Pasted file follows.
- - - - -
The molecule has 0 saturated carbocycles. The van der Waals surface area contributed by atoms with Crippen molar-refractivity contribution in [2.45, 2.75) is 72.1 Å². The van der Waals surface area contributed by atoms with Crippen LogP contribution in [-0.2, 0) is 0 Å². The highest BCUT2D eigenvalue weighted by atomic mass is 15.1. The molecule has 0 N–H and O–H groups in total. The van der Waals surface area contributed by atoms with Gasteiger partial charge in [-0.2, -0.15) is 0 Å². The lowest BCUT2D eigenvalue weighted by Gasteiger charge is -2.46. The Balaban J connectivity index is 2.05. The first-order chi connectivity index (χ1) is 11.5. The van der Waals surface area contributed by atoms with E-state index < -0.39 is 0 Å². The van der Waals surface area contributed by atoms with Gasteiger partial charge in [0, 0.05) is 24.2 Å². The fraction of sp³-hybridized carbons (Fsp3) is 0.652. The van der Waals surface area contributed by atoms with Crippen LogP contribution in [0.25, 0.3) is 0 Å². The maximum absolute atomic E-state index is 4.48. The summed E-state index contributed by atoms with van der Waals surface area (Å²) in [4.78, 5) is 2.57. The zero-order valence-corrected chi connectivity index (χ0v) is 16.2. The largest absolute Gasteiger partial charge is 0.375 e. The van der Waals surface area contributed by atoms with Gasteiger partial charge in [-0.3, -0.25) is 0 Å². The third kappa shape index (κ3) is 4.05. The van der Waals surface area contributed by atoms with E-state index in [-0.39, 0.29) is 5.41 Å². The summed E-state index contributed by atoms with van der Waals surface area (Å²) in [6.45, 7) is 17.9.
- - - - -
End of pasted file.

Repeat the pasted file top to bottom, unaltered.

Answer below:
The molecule has 0 saturated carbocycles. The van der Waals surface area contributed by atoms with Crippen molar-refractivity contribution in [2.45, 2.75) is 72.1 Å². The van der Waals surface area contributed by atoms with Crippen LogP contribution in [-0.2, 0) is 0 Å². The highest BCUT2D eigenvalue weighted by atomic mass is 15.1. The molecule has 0 N–H and O–H groups in total. The van der Waals surface area contributed by atoms with Gasteiger partial charge in [-0.2, -0.15) is 0 Å². The lowest BCUT2D eigenvalue weighted by Gasteiger charge is -2.46. The Balaban J connectivity index is 2.05. The first-order chi connectivity index (χ1) is 11.5. The van der Waals surface area contributed by atoms with E-state index < -0.39 is 0 Å². The van der Waals surface area contributed by atoms with Gasteiger partial charge in [0, 0.05) is 24.2 Å². The fraction of sp³-hybridized carbons (Fsp3) is 0.652. The van der Waals surface area contributed by atoms with Crippen LogP contribution in [0.25, 0.3) is 0 Å². The maximum absolute atomic E-state index is 4.48. The summed E-state index contributed by atoms with van der Waals surface area (Å²) in [4.78, 5) is 2.57. The zero-order valence-corrected chi connectivity index (χ0v) is 16.2. The largest absolute Gasteiger partial charge is 0.375 e. The van der Waals surface area contributed by atoms with Gasteiger partial charge in [-0.3, -0.25) is 0 Å². The third kappa shape index (κ3) is 4.05. The van der Waals surface area contributed by atoms with E-state index in [-0.39, 0.29) is 5.41 Å². The summed E-state index contributed by atoms with van der Waals surface area (Å²) in [6.45, 7) is 17.9.